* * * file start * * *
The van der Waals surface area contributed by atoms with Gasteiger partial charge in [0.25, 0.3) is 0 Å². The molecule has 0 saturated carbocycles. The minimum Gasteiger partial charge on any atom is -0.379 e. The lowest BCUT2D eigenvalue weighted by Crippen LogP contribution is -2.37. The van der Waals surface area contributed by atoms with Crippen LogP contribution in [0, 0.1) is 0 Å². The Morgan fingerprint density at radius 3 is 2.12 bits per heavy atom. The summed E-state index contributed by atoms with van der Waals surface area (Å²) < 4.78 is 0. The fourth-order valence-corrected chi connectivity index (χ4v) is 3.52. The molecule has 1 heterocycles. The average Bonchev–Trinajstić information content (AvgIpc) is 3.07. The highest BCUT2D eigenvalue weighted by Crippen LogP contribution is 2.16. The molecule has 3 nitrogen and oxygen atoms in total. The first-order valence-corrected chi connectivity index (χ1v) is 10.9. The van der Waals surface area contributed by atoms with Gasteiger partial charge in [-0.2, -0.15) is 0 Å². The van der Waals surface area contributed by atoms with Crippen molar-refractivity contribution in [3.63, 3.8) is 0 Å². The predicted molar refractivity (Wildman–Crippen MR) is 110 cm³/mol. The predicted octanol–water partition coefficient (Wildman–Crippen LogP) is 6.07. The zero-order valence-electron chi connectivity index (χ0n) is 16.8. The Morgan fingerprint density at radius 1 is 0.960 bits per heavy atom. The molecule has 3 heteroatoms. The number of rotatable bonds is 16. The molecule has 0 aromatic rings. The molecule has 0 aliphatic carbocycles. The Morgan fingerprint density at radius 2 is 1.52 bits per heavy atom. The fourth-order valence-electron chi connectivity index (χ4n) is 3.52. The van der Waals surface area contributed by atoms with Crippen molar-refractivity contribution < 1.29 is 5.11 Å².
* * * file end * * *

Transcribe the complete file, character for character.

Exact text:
The van der Waals surface area contributed by atoms with Gasteiger partial charge in [0.25, 0.3) is 0 Å². The molecule has 0 saturated carbocycles. The minimum Gasteiger partial charge on any atom is -0.379 e. The lowest BCUT2D eigenvalue weighted by Crippen LogP contribution is -2.37. The van der Waals surface area contributed by atoms with Crippen LogP contribution in [0, 0.1) is 0 Å². The Morgan fingerprint density at radius 3 is 2.12 bits per heavy atom. The summed E-state index contributed by atoms with van der Waals surface area (Å²) < 4.78 is 0. The fourth-order valence-corrected chi connectivity index (χ4v) is 3.52. The molecule has 1 heterocycles. The average Bonchev–Trinajstić information content (AvgIpc) is 3.07. The highest BCUT2D eigenvalue weighted by Crippen LogP contribution is 2.16. The molecule has 3 nitrogen and oxygen atoms in total. The first-order valence-corrected chi connectivity index (χ1v) is 10.9. The van der Waals surface area contributed by atoms with Gasteiger partial charge in [-0.2, -0.15) is 0 Å². The van der Waals surface area contributed by atoms with Crippen molar-refractivity contribution in [3.63, 3.8) is 0 Å². The predicted molar refractivity (Wildman–Crippen MR) is 110 cm³/mol. The predicted octanol–water partition coefficient (Wildman–Crippen LogP) is 6.07. The zero-order valence-electron chi connectivity index (χ0n) is 16.8. The Morgan fingerprint density at radius 1 is 0.960 bits per heavy atom. The molecule has 3 heteroatoms. The number of rotatable bonds is 16. The molecule has 0 aromatic rings. The molecule has 0 aliphatic carbocycles. The Morgan fingerprint density at radius 2 is 1.52 bits per heavy atom. The fourth-order valence-electron chi connectivity index (χ4n) is 3.52. The van der Waals surface area contributed by atoms with Crippen molar-refractivity contribution < 1.29 is 5.11 Å².